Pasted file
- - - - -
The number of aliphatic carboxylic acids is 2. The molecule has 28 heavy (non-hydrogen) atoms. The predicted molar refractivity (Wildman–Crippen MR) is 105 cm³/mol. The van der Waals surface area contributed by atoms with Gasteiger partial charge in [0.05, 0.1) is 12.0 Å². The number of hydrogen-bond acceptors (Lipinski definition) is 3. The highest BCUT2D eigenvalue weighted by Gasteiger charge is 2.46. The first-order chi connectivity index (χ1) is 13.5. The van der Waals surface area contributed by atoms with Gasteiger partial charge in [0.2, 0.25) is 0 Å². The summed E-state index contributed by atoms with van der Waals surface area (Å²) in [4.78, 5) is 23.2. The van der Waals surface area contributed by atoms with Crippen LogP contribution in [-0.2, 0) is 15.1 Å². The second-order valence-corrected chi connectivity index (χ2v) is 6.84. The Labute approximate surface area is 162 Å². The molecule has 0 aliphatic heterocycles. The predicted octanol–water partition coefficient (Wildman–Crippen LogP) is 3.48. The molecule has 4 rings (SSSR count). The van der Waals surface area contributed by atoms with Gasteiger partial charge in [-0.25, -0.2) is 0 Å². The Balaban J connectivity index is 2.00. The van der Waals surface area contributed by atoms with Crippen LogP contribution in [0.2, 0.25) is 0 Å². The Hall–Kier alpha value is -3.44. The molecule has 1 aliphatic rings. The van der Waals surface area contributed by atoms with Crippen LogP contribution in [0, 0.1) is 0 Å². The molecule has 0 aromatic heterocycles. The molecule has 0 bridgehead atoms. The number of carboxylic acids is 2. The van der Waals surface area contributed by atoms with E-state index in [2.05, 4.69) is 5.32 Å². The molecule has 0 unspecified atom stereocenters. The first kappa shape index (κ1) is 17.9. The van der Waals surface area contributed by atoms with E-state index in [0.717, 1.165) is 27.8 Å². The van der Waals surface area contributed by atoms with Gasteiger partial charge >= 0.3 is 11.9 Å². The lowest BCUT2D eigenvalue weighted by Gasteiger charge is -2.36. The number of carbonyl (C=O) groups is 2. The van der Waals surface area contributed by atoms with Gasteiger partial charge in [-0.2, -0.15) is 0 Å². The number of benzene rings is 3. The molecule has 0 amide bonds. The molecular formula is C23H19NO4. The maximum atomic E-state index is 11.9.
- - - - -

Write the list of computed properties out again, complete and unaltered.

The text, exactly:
The number of aliphatic carboxylic acids is 2. The molecule has 28 heavy (non-hydrogen) atoms. The predicted molar refractivity (Wildman–Crippen MR) is 105 cm³/mol. The van der Waals surface area contributed by atoms with Gasteiger partial charge in [0.05, 0.1) is 12.0 Å². The number of hydrogen-bond acceptors (Lipinski definition) is 3. The highest BCUT2D eigenvalue weighted by Gasteiger charge is 2.46. The first-order chi connectivity index (χ1) is 13.5. The van der Waals surface area contributed by atoms with Gasteiger partial charge in [0.2, 0.25) is 0 Å². The summed E-state index contributed by atoms with van der Waals surface area (Å²) in [4.78, 5) is 23.2. The van der Waals surface area contributed by atoms with Crippen LogP contribution in [-0.2, 0) is 15.1 Å². The second-order valence-corrected chi connectivity index (χ2v) is 6.84. The Labute approximate surface area is 162 Å². The molecule has 0 aliphatic heterocycles. The predicted octanol–water partition coefficient (Wildman–Crippen LogP) is 3.48. The molecule has 4 rings (SSSR count). The van der Waals surface area contributed by atoms with Gasteiger partial charge in [-0.25, -0.2) is 0 Å². The Balaban J connectivity index is 2.00. The van der Waals surface area contributed by atoms with Crippen LogP contribution in [0.2, 0.25) is 0 Å². The Hall–Kier alpha value is -3.44. The molecule has 1 aliphatic rings. The van der Waals surface area contributed by atoms with Crippen LogP contribution in [0, 0.1) is 0 Å². The molecule has 0 aromatic heterocycles. The molecule has 0 bridgehead atoms. The number of carboxylic acids is 2. The van der Waals surface area contributed by atoms with E-state index in [2.05, 4.69) is 5.32 Å². The molecule has 0 unspecified atom stereocenters. The first kappa shape index (κ1) is 17.9. The van der Waals surface area contributed by atoms with E-state index in [0.717, 1.165) is 27.8 Å². The van der Waals surface area contributed by atoms with Gasteiger partial charge >= 0.3 is 11.9 Å². The lowest BCUT2D eigenvalue weighted by Gasteiger charge is -2.36. The number of carbonyl (C=O) groups is 2. The van der Waals surface area contributed by atoms with Gasteiger partial charge in [-0.2, -0.15) is 0 Å². The number of benzene rings is 3. The molecule has 0 amide bonds. The molecular formula is C23H19NO4. The maximum atomic E-state index is 11.9.